To answer your related question about the chain rule: it still works, but you have to be careful. Using your example, in components we have $$\left(f'(y)\,y'(W)\right)_{jk} = \sum_i \frac{\partial f}{\partial y_i} \frac{\partial y_i}{\partial W_{jk}} = \sum_{i}\frac{\partial f}{\partial y_i}\delta_{ij}x_k = \frac{\partial f}{\partial y_j}x_k = \left(\frac{\partial f}{\partial y} \otimes x\right)_{jk},$$ so that the total derivative depends on $$m\times n$$ functions. I leave it to you to check that this makes sense given that $$f$$ is a function of $$W$$.

With this, updating the parameters $$W$$ through gradient descent is straightforward. For each component, simply compute $$W_{jk} \gets W_{jk} - \eta \frac{\partial f}{\partial W_{jk}} = W_{jk} - \eta \frac{\partial f}{\partial y_j} x_k,$$ where $$\eta>0$$ is your step-size.

• Thank you very much! I don't even know what an exterior derivative is. Does it belong to the content of calculus? I currently only understand it in the same way as a differential. Aug 1, 2022 at 21:20
• Yes, the exterior derivative is the basic operation of exterior calculus. The idea is to extend the differential to more general objects, see e.g. en.wikipedia.org/wiki/Exterior_derivative . For a more detailed treatment, I recommend the book by Bott and Tu. Aug 1, 2022 at 21:23
• I'm sorry I dont understand the $dy$ part, why does $(dW)x=(I\bigotimes x):dW$? and what does the colon mean? could you please explain it more detailedly in the answer? Aug 1, 2022 at 21:23
• As explained in the answer, to extract the derivative we have to write $(dW)x$ as something multiplied by $dW$. Here we simply use that $\delta_{ij}(dW)_{jk} = (dW)_{ik}$. The double colon denotes a double contraction. I will add to the answer about it. Aug 1, 2022 at 21:42
• Thank you very much! This answer is currently beyond me because I dont understand tensor multiplication and some other staff. I will look into the book you recommended. Aug 1, 2022 at 22:15

For this computation, a coordinate based approach is not difficult. You can simply think of $$\frac{\partial{y}}{\partial W}$$ as being represented by the coordinates $$\frac{\partial y_k}{\partial w_{ij}}$$ for $$k \in [m], i \in [m], j \in [n]$$. We have $$y_k = \sum_{i = 1}^{n} w_{ki}x_i$$ so $$\frac{\partial y_{k}}{w_{ij}} = \delta_{ik}x_j.$$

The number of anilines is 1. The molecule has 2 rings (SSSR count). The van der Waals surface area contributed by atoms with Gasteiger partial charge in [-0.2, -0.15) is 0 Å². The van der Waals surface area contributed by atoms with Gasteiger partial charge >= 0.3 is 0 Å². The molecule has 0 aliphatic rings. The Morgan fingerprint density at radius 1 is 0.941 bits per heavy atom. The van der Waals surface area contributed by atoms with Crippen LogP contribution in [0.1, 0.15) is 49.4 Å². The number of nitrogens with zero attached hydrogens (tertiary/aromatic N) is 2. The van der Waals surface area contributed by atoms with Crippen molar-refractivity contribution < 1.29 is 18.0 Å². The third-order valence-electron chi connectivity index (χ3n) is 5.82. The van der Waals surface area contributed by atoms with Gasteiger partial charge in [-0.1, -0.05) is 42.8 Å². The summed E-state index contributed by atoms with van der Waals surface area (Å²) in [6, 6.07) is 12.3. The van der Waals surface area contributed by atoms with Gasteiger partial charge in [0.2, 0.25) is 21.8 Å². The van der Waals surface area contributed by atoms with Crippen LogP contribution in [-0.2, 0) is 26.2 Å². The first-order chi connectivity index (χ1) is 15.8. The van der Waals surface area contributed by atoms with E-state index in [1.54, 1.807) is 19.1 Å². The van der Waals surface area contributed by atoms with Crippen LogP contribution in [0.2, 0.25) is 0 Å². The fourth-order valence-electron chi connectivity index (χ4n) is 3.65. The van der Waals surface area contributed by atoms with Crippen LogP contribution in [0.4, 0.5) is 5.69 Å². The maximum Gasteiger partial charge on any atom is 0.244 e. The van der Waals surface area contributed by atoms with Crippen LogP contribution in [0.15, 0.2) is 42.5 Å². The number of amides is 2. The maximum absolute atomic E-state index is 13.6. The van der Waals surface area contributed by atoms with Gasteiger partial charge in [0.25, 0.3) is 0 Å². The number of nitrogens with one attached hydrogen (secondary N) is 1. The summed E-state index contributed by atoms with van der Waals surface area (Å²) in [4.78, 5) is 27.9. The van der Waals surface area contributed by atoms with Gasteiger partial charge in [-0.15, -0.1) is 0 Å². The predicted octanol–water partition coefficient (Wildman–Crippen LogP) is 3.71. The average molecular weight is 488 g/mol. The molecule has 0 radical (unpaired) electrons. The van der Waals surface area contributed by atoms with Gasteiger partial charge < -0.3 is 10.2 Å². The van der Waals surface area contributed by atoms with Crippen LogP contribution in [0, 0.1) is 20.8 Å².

We can also obtain this same result using a more abstract approach involving the Frechet derivative. You can write $$y(W) = Wx$$. Then the Frechet derivative at a point $$M \in M(m \times n, \mathbb{R})$$ is $$Dy(W) : M(m \times n, \mathbb{R}) \to \mathbb{R}^m$$ given by $$Dy(W)H = Hx.$$ In other words, $$Dy(W)$$ is the linear operator of right multiplication by $$x$$. Hence the coordinates of $$Dy(W)$$ with respect to the standard bases for $$M(m \times n, \mathbb{R})$$ and $$\mathbb{R}^m$$ are $$\frac{\partial{y}}{\partial w_{ij}} = Dy(W)e_ie_j^T = e_{i}e_j^Tx = x_je_i$$. That is, $$\frac{\partial y_{k}}{w_{ij}} = x_{j}\delta_{ik}$$, in agreement with what as obtained earlier.

$$\def\L{{L}} \def\bbR#1{{\mathbb R}^{#1}} \def\l{\lambda} \def\o{{\tt1}} \def\LR#1{\left(#1\right)} \def\BR#1{\Big(#1\Big)} \def\bR#1{\big(#1\big)} \def\op#1{\operatorname{#1}} \def\trace#1{\op{Tr}\LR{#1}} \def\qiq{\quad\implies\quad} \def\p{\partial} \def\grad#1#2{\frac{\p #1}{\p #2}} \def\c#1{\color{red}{#1}} \def\gradLR#1#2{\LR{\grad{#1}{#2}}}$$I'll assume that the gradient of $$f(y)$$ is known, i.e. \eqalign{ g &= \grad{f}{y} \qiq df = g:dy \qquad\qquad \\ } Differentiating $$\,y=Wx\:$$ is trivial \eqalign{ y &= Wx &\qiq dy = W\,dx + dW\,x \\ } Substitute this into the expression for $$\,df$$ \eqalign{ df &= g:\BR{W\,dx + dW\,x} \qquad\qquad\qquad \\ } Holding $$W$$ constant $$\bR{{\rm i.e.}\;dW=0}\,$$ yields the gradient wrt $$x$$ \eqalign{ df &= g:\BR{W\,dx} = W^Tg:dx \qiq \grad{f}{x} &= W^Tg \\ } while holding $$x$$ constant yields the gradient wrt $$W$$ \eqalign{ df &= g:\BR{dW\,x} = gx^T:dW \qiq \grad{f}{W} = gx^T \\ \\ }

In the above, a colon is used to denote the Frobenius product \eqalign{ A:B &= \sum_{i=1}^m\sum_{j=1}^n A_{ij}B_{ij} \;=\; \trace{A^TB} \\ A:A &= \|A\|^2_F \qquad \{ {\rm Frobenius\;norm} \} \\ } This is also called the double-dot or double contraction product.
When applied to vectors $$(n=\o)$$ it reduces to the standard dot product.

The properties of the underlying trace function allow the terms in a Frobenius product to be rearranged in many useful ways, e.g. \eqalign{ A:B &= B:A \\ A:B &= A^T:B^T \\ C:\LR{AB} &= \LR{CB^T}:A &= \LR{A^TC}:B \\ } Consistent use of the Frobenius product avoids silly transposition errors which often occur during Matrix Calculus calculations and avoids the need for higher-order tensors like $$\large\LR{\grad{y}{W}}$$ which are required by the chain rule.